Flight Attendant Union Requesting Recall of New American Airlines Uniforms

Dec 6, 2016

This post contains references to products from one or more of our advertisers. We may receive compensation when you click on links to those products. Terms apply to the offers listed on this page. For an explanation of our Advertising Policy, visit this page.

If your American Airlines flight attendant looks a little red, it might not be from being out too long in the sun. It may be due to the new uniforms AA rolled out in September. In total, about 70,000 American Airlines employees — including pilots, flight attendants and customer service employees — received new outfits in the uniform overhaul. Since then, the carrier has received a slew of complaints from flight attendants that these new uniforms have been causing health issues.

The Association of Professional Flight Attendants has reportedly received 1,600 health complaints from flight attendants it represents — with issues including “headaches, rashes, hives, burning skin and eye irritation, itching, and respiratory problems.” While it does praise the look of the new uniforms, the union is asking for American Airlines to do a full recall due to the health concerns. Since the airline has yet to do so, the APFA is calling for all flight attendants to “contact the AA Uniform Call Center now to return to their old uniform, regardless of whether they experienced a reaction.”

American Airlines has reportedly tested the new uniforms and hasn
American reportedly tested the new uniforms and didn’t find any issues. Image courtesy of American Airlines.

American Airlines is countering the union’s request for a recall by pointing out that it has done three separate rounds of testing on the new uniforms. None of the tests found anything that should cause health issues. American is planning to perform yet another round of testing — this time to be done in conjunction with the APFA.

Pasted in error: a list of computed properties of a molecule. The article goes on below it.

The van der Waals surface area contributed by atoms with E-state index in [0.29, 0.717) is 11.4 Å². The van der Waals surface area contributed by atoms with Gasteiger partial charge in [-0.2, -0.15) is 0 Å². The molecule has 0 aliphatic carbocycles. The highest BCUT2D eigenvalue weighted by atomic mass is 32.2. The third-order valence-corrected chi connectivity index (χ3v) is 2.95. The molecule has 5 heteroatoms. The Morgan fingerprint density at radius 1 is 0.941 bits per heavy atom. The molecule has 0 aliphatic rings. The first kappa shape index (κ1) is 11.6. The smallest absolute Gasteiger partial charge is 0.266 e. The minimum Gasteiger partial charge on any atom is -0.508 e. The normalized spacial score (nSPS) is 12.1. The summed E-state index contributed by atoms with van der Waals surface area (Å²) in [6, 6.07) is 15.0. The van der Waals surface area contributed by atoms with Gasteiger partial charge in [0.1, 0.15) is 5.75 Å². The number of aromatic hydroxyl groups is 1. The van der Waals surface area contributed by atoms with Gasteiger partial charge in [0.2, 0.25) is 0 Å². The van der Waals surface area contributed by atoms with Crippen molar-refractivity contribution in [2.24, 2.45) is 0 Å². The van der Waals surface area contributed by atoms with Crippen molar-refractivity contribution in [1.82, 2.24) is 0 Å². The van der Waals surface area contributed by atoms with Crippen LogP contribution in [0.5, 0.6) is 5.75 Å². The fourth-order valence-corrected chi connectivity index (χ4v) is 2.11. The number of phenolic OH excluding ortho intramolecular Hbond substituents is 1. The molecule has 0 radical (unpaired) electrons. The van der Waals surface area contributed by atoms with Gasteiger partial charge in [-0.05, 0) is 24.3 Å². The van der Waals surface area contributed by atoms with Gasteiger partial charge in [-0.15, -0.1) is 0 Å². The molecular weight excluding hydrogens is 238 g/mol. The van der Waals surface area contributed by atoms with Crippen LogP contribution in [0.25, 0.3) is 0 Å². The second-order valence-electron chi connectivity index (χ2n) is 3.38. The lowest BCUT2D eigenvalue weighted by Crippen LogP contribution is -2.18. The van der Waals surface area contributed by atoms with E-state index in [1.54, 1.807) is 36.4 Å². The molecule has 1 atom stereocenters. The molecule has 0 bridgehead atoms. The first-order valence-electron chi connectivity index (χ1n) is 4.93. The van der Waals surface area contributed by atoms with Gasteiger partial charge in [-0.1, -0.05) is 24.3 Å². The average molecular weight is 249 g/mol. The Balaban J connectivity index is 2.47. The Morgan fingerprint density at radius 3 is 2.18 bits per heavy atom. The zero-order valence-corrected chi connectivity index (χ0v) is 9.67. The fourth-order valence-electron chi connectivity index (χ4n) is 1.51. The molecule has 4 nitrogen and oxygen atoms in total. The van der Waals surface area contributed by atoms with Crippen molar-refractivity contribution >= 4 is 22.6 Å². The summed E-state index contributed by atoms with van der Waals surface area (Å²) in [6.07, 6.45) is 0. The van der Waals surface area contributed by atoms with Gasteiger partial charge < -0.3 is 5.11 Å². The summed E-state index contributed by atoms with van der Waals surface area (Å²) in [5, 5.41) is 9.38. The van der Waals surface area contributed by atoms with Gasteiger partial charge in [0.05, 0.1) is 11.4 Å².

In a statement to TPG, the airline says that it has received complaints from flight attendants, but far fewer than the 1,600 complaints the union has reportedly received. AA is encouraging “anyone who has concerns to contact us directly so we can address each concern individually.” Solutions already in place include flight attendants being authorized to wear the retired uniform and making custom uniforms from non-wool materials. The airline is also “working with experts to conduct dermatological testing of individuals who have reported reactions so that we can identify any commonalities.”

American Airlines has reportedly not received any complaints from flight crew.
American reportedly hasn’t received any complaints from flight crew. Image courtesy of American Airlines.

Interestingly, only flight attendants have complained about the new uniforms — even though customer service agents and pilots are wearing uniforms with the same material and manufactured by the same company, Twin Hill. CNN Money reports that Twin Hill was sued by Alaska Airlines flight attendants who reportedly had similar health issues with uniforms made by the company. Just this October, a court ruled against the class action, rejecting the suit’s claims.

Bottom Line

So far, this battle has been rather puzzling. If 1,600 flight attendants are having health issues from the uniforms, there’s clearly something amiss. However, it’s strange that only flight attendants have reported having issues and that testing hasn’t produced any suspect results.

Hopefully the union and the airline can agree on the results of the next round of testing and find a permanent solution for the crew members still having issues from the new threads.

Do you have any thoughts about what might be causing the health complaints?

Featured image courtesy of American Airlines.

Editorial Disclaimer: Opinions expressed here are the author’s alone, not those of any bank, credit card issuer, airlines or hotel chain, and have not been reviewed, approved or otherwise endorsed by any of these entities.

Disclaimer: The responses below are not provided or commissioned by the bank advertiser. Responses have not been reviewed, approved or otherwise endorsed by the bank advertiser. It is not the bank advertiser’s responsibility to ensure all posts and/or questions are answered.